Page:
Until the early 20th century, Canada was primarily an agricultural nation. Since then it has become one of the most highly industrialized countries in the world. To a large extent the manufacturing industries are supplied with raw materials produced by the agricultural, mining, forestry, and fishing sectors of the Canadian economy.

The unit of currency in Canada is the Canadian dollar, which consists of 100 cents. The Bank of Canada has the sole right to issue paper money for circulation. Most foreign-owned and major domestic banks have their head offices in Toronto; a few are based in Montréal. Trust and mortgage loan companies, provincial savings banks, and credit unions also provide banking services. Securities exchanges operate in Toronto, Montréal, Winnipeg, Calgary, and Vancouver.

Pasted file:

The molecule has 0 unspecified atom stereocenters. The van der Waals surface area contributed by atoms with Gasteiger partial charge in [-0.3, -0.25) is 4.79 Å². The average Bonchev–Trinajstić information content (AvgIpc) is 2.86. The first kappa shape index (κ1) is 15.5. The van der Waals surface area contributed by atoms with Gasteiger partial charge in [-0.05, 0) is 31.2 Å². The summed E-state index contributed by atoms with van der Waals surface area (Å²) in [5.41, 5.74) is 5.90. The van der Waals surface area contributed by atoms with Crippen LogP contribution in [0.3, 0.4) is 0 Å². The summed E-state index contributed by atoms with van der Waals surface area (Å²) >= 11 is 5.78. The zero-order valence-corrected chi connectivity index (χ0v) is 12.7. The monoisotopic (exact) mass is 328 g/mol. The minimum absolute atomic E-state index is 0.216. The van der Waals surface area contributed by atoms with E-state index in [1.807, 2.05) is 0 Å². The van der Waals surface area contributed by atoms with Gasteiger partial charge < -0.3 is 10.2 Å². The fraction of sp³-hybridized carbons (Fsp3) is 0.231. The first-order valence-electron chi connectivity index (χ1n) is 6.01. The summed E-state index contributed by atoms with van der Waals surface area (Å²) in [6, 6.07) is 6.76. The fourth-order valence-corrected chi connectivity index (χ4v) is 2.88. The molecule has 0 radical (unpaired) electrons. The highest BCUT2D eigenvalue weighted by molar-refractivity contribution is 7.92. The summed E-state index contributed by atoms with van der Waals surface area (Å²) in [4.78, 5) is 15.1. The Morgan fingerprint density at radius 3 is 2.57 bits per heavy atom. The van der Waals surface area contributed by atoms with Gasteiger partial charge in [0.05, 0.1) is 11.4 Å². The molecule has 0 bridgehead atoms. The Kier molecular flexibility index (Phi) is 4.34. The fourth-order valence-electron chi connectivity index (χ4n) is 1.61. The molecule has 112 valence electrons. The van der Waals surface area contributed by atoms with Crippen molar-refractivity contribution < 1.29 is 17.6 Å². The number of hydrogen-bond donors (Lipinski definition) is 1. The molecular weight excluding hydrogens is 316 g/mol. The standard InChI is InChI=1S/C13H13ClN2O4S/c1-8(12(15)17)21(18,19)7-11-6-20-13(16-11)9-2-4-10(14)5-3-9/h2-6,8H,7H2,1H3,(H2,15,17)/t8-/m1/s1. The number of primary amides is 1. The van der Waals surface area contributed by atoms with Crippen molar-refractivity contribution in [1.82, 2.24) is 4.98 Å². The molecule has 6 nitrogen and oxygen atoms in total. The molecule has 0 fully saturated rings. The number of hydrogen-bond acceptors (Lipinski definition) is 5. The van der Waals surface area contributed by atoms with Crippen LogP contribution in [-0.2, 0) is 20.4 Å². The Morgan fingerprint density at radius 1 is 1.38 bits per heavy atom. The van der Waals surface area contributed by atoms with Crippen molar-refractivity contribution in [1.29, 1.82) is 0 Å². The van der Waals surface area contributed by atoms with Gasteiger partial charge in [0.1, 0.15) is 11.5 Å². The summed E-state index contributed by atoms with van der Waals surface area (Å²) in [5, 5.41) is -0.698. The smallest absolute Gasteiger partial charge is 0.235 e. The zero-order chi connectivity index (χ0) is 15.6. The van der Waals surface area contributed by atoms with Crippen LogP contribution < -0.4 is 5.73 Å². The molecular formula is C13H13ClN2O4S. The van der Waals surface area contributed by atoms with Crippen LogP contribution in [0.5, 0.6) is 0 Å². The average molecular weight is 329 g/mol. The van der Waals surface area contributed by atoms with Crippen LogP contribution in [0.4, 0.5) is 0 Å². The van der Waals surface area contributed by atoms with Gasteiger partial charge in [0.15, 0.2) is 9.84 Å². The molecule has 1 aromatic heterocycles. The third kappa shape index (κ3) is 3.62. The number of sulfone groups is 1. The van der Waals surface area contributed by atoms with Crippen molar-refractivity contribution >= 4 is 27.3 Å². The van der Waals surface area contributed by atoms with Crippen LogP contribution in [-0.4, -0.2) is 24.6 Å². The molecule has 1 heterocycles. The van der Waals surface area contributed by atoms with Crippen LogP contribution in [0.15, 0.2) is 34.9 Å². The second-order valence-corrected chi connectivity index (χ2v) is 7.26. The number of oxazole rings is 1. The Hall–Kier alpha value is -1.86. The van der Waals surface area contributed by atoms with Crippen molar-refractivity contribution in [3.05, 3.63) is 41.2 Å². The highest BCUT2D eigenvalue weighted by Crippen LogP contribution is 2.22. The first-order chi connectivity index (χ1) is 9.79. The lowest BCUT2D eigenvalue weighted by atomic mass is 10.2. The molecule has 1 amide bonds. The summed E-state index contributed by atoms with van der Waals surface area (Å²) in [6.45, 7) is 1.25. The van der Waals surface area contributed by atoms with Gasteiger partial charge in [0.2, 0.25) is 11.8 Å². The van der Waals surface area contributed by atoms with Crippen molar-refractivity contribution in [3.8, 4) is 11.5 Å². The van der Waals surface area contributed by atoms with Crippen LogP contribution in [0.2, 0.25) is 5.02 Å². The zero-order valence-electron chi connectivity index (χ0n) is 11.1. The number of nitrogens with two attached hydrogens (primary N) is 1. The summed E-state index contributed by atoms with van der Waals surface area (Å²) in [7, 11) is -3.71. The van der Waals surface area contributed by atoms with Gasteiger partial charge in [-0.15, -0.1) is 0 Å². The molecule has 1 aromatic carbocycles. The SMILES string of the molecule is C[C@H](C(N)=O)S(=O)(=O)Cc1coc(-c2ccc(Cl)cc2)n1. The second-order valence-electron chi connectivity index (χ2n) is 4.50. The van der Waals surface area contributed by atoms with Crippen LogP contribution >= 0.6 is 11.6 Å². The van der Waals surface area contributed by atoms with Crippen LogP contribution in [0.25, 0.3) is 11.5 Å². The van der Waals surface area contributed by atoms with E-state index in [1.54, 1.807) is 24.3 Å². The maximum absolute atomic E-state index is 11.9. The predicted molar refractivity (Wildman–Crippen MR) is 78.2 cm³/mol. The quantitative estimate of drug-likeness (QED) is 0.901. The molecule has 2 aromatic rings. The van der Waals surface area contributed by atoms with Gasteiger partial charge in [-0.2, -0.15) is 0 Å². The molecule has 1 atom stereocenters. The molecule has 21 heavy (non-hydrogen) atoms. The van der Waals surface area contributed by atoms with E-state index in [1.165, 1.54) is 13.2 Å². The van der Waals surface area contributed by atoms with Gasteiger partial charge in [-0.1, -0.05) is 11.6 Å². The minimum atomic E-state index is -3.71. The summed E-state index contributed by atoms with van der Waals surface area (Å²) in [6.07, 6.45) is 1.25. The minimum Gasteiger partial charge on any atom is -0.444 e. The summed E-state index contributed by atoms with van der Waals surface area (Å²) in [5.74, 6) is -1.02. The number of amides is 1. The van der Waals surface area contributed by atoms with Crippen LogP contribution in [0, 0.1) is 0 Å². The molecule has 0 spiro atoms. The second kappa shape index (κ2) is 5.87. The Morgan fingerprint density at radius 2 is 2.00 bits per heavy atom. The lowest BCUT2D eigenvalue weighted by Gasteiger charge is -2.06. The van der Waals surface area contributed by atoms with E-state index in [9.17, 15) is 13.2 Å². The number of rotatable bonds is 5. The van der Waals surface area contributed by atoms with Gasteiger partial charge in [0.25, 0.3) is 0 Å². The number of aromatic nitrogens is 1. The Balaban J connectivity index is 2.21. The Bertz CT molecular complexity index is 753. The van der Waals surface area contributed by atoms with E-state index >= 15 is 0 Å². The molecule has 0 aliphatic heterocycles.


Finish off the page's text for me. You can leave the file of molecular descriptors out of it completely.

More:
The per capita foreign trade of Canada ranks among the highest of any nation in the world.

Most of Canada's foreign trade is with the United States, which typically takes about four-fifths of Canada's exports and supplies more than two-thirds of its imports. Components of Canadian exports are increasingly manufactured items; while resource exports such as minerals, timber, and grains are still important, their share of total export volume is decreasing.

The leading products Canada sells abroad include automobiles, trucks, motor-vehicle parts, crude petroleum, lumber, newsprint, wood pulp, wheat, industrial machinery, natural gas, office machines, and aluminum. Principal imports are motor-vehicle parts, automobiles, general purpose and specialized machinery, chemicals, computers, crude petroleum, telecommunications equipment, and fruit and vegetables.


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